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9; Tukulti-Ninurta i; text not published but used in composite t e x t by Weidner, Tn. no. 22 B = Grayson, ARI 1 LXXVIII 22. Collation p r o v i d e s no improvement. 100 Ass 3645 (A 3389); Tukulti-Ninurta i; copy by Köcher based on 'Abschrift* of Messerschmidt in Weidner, Tn. pi. 9. See Weidner, Tn. no. 23 = Grayson, ARI 1 LXXVIII 23. M]EŠ-ÌW. Collation provides no other improvement. 101 Ass 4347(c) (A 3400); copy on pi. 9; Tukulti-Ninurta I; previously unpublished. The text is very similar to Ass 3645 (above) but there is no physical join and the two pieces do not seem to come from the same sikkatu.

II. Types A to c All of these inscriptions concern work on the walls and gates of the city Ashur. Among the few well-preserved texts and the numerous fragments we have been able to discern three text types (A to c) and one significant variant (c'). Given the multiplicity of small fragments and the relative subtlety of difference among the types, our division cannot be accepted as definitive. But we believe it is the best that can be done under the circumstances. The chart is a schematic presentation of the major variations which enable one to identify fragments with a particular type.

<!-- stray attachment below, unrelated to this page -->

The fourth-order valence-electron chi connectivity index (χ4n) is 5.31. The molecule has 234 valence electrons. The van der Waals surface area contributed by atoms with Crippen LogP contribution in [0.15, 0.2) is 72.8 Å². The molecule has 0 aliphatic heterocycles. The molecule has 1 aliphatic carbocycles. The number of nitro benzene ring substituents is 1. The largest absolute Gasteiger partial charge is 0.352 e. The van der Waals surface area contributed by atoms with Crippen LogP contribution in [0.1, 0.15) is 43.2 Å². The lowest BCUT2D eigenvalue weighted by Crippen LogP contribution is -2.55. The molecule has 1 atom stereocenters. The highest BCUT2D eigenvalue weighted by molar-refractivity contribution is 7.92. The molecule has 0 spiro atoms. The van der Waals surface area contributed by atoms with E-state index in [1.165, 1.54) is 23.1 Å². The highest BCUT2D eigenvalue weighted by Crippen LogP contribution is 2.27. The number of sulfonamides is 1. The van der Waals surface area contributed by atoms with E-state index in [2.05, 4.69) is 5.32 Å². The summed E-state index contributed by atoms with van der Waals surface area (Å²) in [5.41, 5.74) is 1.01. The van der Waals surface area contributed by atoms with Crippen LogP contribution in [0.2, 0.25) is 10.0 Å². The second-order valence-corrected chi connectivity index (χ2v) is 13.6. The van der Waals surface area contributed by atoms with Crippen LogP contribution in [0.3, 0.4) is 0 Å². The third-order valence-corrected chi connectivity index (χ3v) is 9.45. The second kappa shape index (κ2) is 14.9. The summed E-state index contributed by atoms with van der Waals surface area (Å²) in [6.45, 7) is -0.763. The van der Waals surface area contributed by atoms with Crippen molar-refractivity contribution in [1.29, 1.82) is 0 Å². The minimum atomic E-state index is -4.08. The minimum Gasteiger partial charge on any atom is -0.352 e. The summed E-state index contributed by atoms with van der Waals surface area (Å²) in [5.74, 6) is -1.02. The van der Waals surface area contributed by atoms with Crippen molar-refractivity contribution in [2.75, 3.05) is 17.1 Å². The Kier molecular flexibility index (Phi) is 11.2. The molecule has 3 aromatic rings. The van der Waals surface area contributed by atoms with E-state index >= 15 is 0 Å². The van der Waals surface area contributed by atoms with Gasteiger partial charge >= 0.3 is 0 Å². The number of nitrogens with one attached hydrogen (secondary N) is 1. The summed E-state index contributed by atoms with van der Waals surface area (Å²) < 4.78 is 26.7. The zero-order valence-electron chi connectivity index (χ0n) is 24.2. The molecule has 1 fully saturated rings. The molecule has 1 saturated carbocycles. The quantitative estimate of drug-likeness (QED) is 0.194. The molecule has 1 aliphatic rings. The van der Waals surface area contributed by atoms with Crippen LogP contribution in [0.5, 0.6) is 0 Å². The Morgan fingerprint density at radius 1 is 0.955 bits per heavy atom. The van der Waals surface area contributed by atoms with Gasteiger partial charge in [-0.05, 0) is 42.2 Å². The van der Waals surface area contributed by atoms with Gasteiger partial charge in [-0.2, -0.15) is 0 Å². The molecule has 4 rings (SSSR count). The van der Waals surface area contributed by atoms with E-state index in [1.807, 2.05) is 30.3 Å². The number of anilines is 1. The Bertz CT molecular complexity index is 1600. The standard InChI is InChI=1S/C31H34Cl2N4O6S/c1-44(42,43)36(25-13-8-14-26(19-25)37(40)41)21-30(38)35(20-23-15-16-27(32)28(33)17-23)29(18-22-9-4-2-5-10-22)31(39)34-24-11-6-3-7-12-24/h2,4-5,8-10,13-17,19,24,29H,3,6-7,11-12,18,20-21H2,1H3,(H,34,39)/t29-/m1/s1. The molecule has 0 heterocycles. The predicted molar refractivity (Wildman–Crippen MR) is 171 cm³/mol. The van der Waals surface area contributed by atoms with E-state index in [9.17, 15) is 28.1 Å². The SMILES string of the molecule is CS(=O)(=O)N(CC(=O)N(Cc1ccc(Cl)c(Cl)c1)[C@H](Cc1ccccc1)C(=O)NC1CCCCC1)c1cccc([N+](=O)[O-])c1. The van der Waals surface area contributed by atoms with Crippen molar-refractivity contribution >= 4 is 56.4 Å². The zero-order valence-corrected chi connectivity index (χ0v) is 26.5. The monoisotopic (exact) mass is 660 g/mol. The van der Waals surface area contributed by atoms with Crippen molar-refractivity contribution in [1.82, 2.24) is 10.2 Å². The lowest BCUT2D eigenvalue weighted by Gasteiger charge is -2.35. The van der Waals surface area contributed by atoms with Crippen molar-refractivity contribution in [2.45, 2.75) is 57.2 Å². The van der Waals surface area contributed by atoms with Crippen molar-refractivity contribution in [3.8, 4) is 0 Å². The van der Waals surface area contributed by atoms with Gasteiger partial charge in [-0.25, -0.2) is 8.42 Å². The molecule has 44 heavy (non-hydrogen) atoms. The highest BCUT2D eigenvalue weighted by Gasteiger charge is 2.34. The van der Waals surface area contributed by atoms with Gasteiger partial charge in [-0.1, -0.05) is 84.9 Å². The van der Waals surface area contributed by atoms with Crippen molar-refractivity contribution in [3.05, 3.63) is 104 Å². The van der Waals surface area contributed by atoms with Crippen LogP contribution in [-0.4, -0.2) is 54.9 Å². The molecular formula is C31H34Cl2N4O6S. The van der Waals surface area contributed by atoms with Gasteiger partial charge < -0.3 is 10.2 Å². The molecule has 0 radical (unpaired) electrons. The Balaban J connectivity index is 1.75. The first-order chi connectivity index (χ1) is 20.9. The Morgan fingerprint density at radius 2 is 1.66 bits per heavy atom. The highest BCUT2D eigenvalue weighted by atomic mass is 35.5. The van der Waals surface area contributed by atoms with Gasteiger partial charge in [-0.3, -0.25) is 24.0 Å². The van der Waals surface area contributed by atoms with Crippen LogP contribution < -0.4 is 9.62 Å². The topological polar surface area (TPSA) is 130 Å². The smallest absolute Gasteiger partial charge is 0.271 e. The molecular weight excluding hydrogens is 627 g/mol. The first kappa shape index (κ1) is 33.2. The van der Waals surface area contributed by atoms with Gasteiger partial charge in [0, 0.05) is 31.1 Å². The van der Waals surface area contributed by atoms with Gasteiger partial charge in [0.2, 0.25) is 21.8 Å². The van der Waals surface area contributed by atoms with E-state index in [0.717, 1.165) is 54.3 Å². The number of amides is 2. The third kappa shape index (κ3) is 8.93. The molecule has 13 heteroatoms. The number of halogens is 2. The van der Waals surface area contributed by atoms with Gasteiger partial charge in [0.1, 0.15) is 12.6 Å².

One tenuous clue to the identity of the small fragment is that in Grayson, ARI 2 ci 1 §536 (Budge and King, AKA p. 256 i 4) Ninurta is given the epithet gugallû. But this is very slim evidence for ascribing the text to Ashurnasirpal ii. Lacuna 10 l . ] á 2 0 [... ] 40 [ . . ] G. Shalmaneser m KING 102 (858-824 BC) TEXTS 137-226 I. Introduction By far the largest proportion of sikkatu fragments from Ashur now in Istanbul is from the reign of Shalmaneser in; this significant addition to our sources necessitates a reconsideration and new edition of all the text types attested on sikkatu for that king.

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